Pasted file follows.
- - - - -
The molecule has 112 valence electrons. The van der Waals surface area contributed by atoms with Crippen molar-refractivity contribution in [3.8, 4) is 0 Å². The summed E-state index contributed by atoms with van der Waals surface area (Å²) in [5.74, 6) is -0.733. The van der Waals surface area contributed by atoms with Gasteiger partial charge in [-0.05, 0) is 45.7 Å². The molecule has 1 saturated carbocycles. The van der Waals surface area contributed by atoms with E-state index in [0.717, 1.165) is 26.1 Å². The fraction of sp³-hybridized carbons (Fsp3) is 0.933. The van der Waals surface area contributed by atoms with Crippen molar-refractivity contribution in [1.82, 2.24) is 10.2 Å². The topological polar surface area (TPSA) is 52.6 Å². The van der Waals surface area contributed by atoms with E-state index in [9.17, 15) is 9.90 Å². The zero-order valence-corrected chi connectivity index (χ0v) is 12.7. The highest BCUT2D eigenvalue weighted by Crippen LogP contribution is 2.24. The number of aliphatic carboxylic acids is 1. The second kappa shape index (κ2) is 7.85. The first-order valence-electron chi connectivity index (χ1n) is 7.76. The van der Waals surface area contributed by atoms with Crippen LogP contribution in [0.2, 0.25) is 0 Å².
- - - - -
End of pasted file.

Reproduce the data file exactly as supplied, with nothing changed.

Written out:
The molecule has 112 valence electrons. The van der Waals surface area contributed by atoms with Crippen molar-refractivity contribution in [3.8, 4) is 0 Å². The summed E-state index contributed by atoms with van der Waals surface area (Å²) in [5.74, 6) is -0.733. The van der Waals surface area contributed by atoms with Gasteiger partial charge in [-0.05, 0) is 45.7 Å². The molecule has 1 saturated carbocycles. The van der Waals surface area contributed by atoms with E-state index in [0.717, 1.165) is 26.1 Å². The fraction of sp³-hybridized carbons (Fsp3) is 0.933. The van der Waals surface area contributed by atoms with Crippen molar-refractivity contribution in [1.82, 2.24) is 10.2 Å². The topological polar surface area (TPSA) is 52.6 Å². The van der Waals surface area contributed by atoms with E-state index in [9.17, 15) is 9.90 Å². The zero-order valence-corrected chi connectivity index (χ0v) is 12.7. The highest BCUT2D eigenvalue weighted by Crippen LogP contribution is 2.24. The number of aliphatic carboxylic acids is 1. The second kappa shape index (κ2) is 7.85. The first-order valence-electron chi connectivity index (χ1n) is 7.76. The van der Waals surface area contributed by atoms with Crippen LogP contribution in [0.2, 0.25) is 0 Å².